Screening and Brief Intervention of Detainees for Alcohol Use: A Social Crime Prevention Approach to Combating Alcohol-Related Crime?
affiliation not provided to SSRN
January 5, 2011
The Howard Journal of Criminal Justice, Vol. 50, Issue 1, pp. 62-74, 2011
Irresponsible and excessive consumption of alcohol and the associated problems it carries in its wake have become one of the key concerns for central government in terms of community safety, especially in the night-time economy. In response to the Alcohol Harm Reduction Strategy for England (Department of Health 2007), the Department of Health (DoH) has announced a series of measures of which one is to pilot screening and intervention for alcohol use in a variety of locations, including criminal justice settings. This article reports on the findings of a project that pre-empts the DoH initiatives, thus providing the opening comments in what will be sure to be a debate about a new strategic and evidence-based approach to dealing with alcohol-related crime and disorder. The article provides data and discussions on the Screening and Brief Intervention (SBI) project that screened 3,900 detainees in a busy custody suite in the south of England during the period March 2007 to March 2008.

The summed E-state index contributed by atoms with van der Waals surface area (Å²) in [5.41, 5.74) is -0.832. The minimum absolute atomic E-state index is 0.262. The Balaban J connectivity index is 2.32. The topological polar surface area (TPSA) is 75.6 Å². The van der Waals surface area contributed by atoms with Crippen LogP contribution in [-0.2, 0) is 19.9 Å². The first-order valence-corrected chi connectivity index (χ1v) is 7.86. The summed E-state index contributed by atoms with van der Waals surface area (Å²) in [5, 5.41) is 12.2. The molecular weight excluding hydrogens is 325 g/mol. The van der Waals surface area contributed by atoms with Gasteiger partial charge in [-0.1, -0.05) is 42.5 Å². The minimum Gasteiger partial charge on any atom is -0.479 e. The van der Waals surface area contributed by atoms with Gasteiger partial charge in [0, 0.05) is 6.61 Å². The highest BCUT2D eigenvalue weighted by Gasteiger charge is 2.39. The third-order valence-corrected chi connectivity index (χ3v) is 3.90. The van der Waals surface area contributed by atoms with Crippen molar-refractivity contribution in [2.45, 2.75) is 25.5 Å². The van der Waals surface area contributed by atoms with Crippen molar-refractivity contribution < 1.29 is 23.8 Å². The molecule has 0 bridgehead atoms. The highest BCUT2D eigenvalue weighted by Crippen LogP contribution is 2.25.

Number of Pages in PDF File: 13
Keywords: alcohol, custody, screening and intervention, targeted crime prevention, intelligence-led planning
Date posted: January 6, 2011